Falling Welsh lamb production could lead to supply shortages and higher prices, producers are warning.

The number of breeding ewes in Wales has fallen to below four million for the first time, 5% down on 2008 and 27% below 1997 levels, new Welsh Assembly data reveals. Changing farming methods and producers switching to other produce have been blamed.

In the past 12 months alone the number of sheep and lambs in Wales has fallen 3% to 8.2 million. And although farmers have become more efficient and increased carcase weights to meet demand, producers say the long-term picture is a growing concern.

"We must remain vigilant to ensure that the number of sheep in Wales does not fall below the critical mass required to sustain a viable red meat industry," said Gwyn Howells, chief executive of HCC Meat Promotion Wales. "Further dramatic declines in breeding ewe numbers should be discouraged to ensure we continue to have a thriving industry that can meet the growing demand for Welsh lamb at home and abroad."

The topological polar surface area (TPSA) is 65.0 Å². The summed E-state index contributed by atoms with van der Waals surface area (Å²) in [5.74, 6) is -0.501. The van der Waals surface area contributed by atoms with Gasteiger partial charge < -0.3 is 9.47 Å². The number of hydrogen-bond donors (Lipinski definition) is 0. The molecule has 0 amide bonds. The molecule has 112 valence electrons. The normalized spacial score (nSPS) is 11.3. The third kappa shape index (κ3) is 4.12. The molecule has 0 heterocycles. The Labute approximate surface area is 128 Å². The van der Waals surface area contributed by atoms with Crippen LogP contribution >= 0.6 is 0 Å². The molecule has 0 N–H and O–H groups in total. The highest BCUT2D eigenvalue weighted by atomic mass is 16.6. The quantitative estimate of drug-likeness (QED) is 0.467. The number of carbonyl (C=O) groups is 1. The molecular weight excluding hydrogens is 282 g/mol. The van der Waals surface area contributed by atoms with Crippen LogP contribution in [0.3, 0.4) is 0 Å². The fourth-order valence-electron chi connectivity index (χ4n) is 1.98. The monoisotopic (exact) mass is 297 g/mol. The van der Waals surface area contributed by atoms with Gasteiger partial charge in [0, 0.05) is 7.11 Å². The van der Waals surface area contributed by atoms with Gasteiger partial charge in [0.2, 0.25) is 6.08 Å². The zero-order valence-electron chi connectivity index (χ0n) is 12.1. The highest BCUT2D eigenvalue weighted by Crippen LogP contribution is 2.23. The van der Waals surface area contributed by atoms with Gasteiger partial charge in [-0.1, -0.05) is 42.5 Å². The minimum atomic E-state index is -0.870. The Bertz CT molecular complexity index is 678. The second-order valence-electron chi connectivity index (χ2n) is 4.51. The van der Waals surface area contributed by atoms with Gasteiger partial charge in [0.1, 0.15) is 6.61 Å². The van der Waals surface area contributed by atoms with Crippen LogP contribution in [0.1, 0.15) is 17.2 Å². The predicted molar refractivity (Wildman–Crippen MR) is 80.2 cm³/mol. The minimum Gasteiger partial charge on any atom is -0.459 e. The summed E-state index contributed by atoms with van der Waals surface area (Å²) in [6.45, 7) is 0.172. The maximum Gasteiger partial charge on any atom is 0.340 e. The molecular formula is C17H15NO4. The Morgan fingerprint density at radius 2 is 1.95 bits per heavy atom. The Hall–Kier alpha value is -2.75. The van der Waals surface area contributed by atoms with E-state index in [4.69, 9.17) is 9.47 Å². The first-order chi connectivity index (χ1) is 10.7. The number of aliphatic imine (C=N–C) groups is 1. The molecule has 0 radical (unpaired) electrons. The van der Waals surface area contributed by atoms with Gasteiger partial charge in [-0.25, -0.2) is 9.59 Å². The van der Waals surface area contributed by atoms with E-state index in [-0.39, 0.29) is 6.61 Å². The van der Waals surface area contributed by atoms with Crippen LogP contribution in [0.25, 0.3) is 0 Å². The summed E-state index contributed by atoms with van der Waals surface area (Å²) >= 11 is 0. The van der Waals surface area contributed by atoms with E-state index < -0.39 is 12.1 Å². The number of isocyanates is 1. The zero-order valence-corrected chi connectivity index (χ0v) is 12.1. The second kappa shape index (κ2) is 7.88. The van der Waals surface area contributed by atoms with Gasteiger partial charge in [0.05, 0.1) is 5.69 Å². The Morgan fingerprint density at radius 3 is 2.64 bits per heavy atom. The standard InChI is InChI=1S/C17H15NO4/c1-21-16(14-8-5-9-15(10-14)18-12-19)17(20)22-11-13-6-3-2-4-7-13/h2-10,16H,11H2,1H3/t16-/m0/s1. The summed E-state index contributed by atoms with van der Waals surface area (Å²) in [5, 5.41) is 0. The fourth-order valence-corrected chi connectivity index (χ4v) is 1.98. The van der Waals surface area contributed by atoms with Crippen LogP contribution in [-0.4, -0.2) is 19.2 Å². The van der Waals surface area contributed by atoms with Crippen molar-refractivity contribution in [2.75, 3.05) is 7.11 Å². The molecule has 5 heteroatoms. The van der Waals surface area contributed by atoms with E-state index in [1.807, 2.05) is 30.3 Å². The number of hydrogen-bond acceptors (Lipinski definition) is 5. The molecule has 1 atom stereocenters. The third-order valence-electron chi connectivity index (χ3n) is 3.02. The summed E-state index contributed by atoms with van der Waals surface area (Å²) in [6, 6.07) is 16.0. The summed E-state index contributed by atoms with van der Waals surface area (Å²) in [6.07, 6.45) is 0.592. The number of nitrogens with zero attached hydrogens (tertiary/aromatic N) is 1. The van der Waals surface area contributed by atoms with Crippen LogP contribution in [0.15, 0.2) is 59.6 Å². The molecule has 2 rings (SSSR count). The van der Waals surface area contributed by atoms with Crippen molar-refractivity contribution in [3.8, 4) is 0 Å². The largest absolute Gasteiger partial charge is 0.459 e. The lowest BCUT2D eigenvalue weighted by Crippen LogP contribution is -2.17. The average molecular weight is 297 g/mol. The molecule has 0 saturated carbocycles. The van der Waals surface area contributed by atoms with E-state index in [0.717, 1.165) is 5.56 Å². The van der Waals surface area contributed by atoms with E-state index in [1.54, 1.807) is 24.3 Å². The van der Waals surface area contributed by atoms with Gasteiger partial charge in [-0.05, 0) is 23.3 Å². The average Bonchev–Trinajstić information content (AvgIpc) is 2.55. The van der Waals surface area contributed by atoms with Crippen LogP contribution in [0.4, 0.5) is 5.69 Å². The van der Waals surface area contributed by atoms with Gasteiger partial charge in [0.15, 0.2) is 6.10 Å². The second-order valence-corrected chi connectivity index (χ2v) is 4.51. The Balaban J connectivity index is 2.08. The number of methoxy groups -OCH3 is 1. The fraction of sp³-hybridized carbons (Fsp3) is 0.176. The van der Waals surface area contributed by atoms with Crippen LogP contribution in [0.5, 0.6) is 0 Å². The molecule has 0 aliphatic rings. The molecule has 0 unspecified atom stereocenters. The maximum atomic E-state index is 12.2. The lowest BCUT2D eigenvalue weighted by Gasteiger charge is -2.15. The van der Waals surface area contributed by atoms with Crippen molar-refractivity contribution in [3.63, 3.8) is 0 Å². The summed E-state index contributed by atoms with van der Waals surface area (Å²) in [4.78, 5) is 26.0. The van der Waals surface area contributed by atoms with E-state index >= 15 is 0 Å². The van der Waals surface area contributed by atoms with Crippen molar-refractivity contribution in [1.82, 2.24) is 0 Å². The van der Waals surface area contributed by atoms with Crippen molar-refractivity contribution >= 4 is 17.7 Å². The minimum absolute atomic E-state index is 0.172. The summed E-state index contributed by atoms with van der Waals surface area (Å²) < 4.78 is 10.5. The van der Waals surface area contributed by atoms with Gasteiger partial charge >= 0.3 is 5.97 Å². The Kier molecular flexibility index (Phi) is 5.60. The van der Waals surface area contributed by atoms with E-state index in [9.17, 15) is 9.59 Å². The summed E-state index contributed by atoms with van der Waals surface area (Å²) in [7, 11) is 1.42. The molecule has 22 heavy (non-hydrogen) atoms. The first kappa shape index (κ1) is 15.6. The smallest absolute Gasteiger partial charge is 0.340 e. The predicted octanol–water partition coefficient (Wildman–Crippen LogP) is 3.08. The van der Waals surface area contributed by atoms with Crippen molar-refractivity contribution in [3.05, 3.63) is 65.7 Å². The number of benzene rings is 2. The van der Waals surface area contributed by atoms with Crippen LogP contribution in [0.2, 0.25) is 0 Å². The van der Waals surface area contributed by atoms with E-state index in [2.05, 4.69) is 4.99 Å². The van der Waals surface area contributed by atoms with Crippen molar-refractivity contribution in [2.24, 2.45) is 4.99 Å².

The tighter supply has led to higher market prices this year, with deadweight lamb prices rising 30p/kg in the past 12 months, added HCC. "The retail price has also increased and there's a possibility it'll have to go up further," said HCC industry information officer, John Richards.

Supply has also tightened as Welsh producers take advantage of favourable exchange rates to increase exports. Welsh lamb exports were up 20% to £61m in the first seven months of 2009 compared with the same period last year and volume exports were up 5%.

Producers needed to take care that in targeting exports they did not ignore the domestic market, warned HCC chairman Rees Roberts. "The number of livestock kept on our farms continues to shrink, reducing the amount of meat produced in Wales," he said. "If this trend continues unchecked, we could find we are a victim of our own success, with demand outstripping supply."